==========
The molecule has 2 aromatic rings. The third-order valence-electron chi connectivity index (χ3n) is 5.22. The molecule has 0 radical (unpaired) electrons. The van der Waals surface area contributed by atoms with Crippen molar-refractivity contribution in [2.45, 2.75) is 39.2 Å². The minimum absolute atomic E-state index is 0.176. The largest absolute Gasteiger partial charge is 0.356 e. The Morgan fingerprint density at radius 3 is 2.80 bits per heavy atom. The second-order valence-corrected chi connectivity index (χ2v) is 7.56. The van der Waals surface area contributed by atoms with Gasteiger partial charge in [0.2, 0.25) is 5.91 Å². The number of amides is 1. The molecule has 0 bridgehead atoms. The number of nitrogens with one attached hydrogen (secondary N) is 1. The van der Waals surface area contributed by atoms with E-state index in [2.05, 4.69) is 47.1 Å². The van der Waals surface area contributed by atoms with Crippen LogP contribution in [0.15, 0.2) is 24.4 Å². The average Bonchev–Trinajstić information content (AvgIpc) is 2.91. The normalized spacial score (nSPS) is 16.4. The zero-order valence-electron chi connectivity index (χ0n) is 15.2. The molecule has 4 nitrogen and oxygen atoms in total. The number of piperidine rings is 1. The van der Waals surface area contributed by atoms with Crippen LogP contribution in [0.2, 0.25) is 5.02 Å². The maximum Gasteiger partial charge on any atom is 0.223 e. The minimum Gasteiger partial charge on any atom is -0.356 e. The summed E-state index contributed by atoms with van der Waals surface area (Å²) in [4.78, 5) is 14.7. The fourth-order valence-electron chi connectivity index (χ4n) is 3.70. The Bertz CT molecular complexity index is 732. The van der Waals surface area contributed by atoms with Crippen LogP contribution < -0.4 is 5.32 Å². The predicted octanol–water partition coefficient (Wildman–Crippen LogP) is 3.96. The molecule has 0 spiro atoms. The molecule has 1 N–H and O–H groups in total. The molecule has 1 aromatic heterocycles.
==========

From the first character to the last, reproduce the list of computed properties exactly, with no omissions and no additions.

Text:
The molecule has 2 aromatic rings. The third-order valence-electron chi connectivity index (χ3n) is 5.22. The molecule has 0 radical (unpaired) electrons. The van der Waals surface area contributed by atoms with Crippen molar-refractivity contribution in [2.45, 2.75) is 39.2 Å². The minimum absolute atomic E-state index is 0.176. The largest absolute Gasteiger partial charge is 0.356 e. The Morgan fingerprint density at radius 3 is 2.80 bits per heavy atom. The second-order valence-corrected chi connectivity index (χ2v) is 7.56. The van der Waals surface area contributed by atoms with Gasteiger partial charge in [0.2, 0.25) is 5.91 Å². The number of amides is 1. The molecule has 0 bridgehead atoms. The number of nitrogens with one attached hydrogen (secondary N) is 1. The van der Waals surface area contributed by atoms with E-state index in [2.05, 4.69) is 47.1 Å². The van der Waals surface area contributed by atoms with Crippen LogP contribution in [0.15, 0.2) is 24.4 Å². The average Bonchev–Trinajstić information content (AvgIpc) is 2.91. The normalized spacial score (nSPS) is 16.4. The zero-order valence-electron chi connectivity index (χ0n) is 15.2. The molecule has 4 nitrogen and oxygen atoms in total. The number of piperidine rings is 1. The van der Waals surface area contributed by atoms with Crippen LogP contribution in [0.2, 0.25) is 5.02 Å². The maximum Gasteiger partial charge on any atom is 0.223 e. The minimum Gasteiger partial charge on any atom is -0.356 e. The summed E-state index contributed by atoms with van der Waals surface area (Å²) in [4.78, 5) is 14.7. The fourth-order valence-electron chi connectivity index (χ4n) is 3.70. The Bertz CT molecular complexity index is 732. The van der Waals surface area contributed by atoms with Crippen LogP contribution < -0.4 is 5.32 Å². The predicted octanol–water partition coefficient (Wildman–Crippen LogP) is 3.96. The molecule has 0 spiro atoms. The molecule has 1 N–H and O–H groups in total. The molecule has 1 aromatic heterocycles.